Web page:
This is a question that has been with me for years. Nearly thirty years actually. I touched upon it briefly in my disclaimer here on this blog. As an author of memoirs, this is an important question.
The moment we are born into a body, we get influenced by our surroundings, but very few of us are aware of our filters. Being born a female for example, still offers a very different experience than being born a male. Since becoming a parent and thus being thrown into the playground, there is not a day when I don’t see parents influencing their kids’ gender stereotype. I tried to keep it as neutral as possible for my kids but the mere fact they have rubbed shoulders with other kids in school has made sure my efforts were counteracted very quickly. It also happened with the fathers of my children. When their toddler sons got too near my earrings and make up, they were discouraged from exploring their options, as if their maleness were threatened by their interest. The bias is strong. Even last night, as we went into the fabric shop with both my son and my daughter, the shop attendant asked if my daughter had started sewing, not my son.
So what is truth? What is reality? It is very hard to collect facts when our emotions are concerned. Our senses are affected by how we feel but also what we think. What we think is the truth might not be the truth after all. And is that really the point? Are facts the only thing that matter? If we are scientists in a lab, hell yes. If we are police officers investigating a crime scene, another hell yes. But if we are human beings loving our lives, why can’t we have our truth? And why can’t our truth be respected? Arguments usually revolve around two or more people disagreeing over something.
Last time I visited my family, I was really surprised at the version of “facts” that my brother gave about the circumstances under which our hamster pet died when we were kids. I had a clear memory that “we” as a family had forgotten the hamster in the garage of our week ended cottage in Normandy whereas my brother was convinced he was responsible. Luckily, my sister was able to confirm my version of facts but what if she hadn’t? I suppose we need to try to make sense of what happens to us but we also need to be aware of how our brain rearranges facts to fit our beliefs. It’s in the nature of the hippocampus to sort out memories and clump them into clusters.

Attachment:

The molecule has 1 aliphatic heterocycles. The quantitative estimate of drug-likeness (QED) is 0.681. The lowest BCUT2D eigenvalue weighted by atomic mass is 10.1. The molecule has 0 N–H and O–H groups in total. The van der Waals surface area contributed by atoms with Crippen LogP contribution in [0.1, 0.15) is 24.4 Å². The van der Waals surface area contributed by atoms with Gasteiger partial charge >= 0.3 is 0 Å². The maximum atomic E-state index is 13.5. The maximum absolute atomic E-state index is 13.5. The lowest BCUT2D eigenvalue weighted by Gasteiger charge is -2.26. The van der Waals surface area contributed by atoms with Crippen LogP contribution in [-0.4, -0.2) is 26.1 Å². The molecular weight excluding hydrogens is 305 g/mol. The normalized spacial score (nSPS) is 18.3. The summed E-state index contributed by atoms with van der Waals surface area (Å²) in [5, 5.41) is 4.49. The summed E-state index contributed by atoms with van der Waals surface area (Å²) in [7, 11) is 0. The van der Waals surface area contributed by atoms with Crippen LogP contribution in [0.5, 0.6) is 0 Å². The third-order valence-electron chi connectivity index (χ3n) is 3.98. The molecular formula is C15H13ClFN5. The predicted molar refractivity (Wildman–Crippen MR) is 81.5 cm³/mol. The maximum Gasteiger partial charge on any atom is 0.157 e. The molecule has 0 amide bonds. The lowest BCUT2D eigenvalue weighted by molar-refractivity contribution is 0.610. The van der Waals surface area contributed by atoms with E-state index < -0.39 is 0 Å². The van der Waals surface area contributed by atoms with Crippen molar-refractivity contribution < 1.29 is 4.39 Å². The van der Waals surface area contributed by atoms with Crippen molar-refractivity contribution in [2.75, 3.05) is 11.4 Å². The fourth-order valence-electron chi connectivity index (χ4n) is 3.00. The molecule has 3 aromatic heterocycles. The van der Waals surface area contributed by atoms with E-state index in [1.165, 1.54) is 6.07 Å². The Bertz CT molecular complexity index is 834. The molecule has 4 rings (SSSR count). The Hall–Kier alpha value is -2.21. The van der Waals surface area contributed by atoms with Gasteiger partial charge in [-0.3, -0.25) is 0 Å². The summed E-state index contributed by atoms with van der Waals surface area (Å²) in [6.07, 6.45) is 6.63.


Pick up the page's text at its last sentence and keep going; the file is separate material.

Getting back to my memoirs, most if it I know happened as I retraced it, especially the parts that happened in 2013, but as far as the long term past is concerned, I am aware that my mother and my siblings may have very different ideas of what happened than mine. Even within a family circle parents do not treat their children the same way. It has to do with the fact that siblings are usually very different. They come with their own personality. And parents evolve. They grow and learn. That’s why younger siblings are susually treated more leniently than older ones, much to the dismay of the first borns.
Still, I stick by my truth. My memoirs are a genuine account of what happened to me. They are my truth. They are the result of fifty years of existence in Ange’s world. I hope you enjoy reading them when they come out in January 2017.
(C) Ange de Lumiere 2016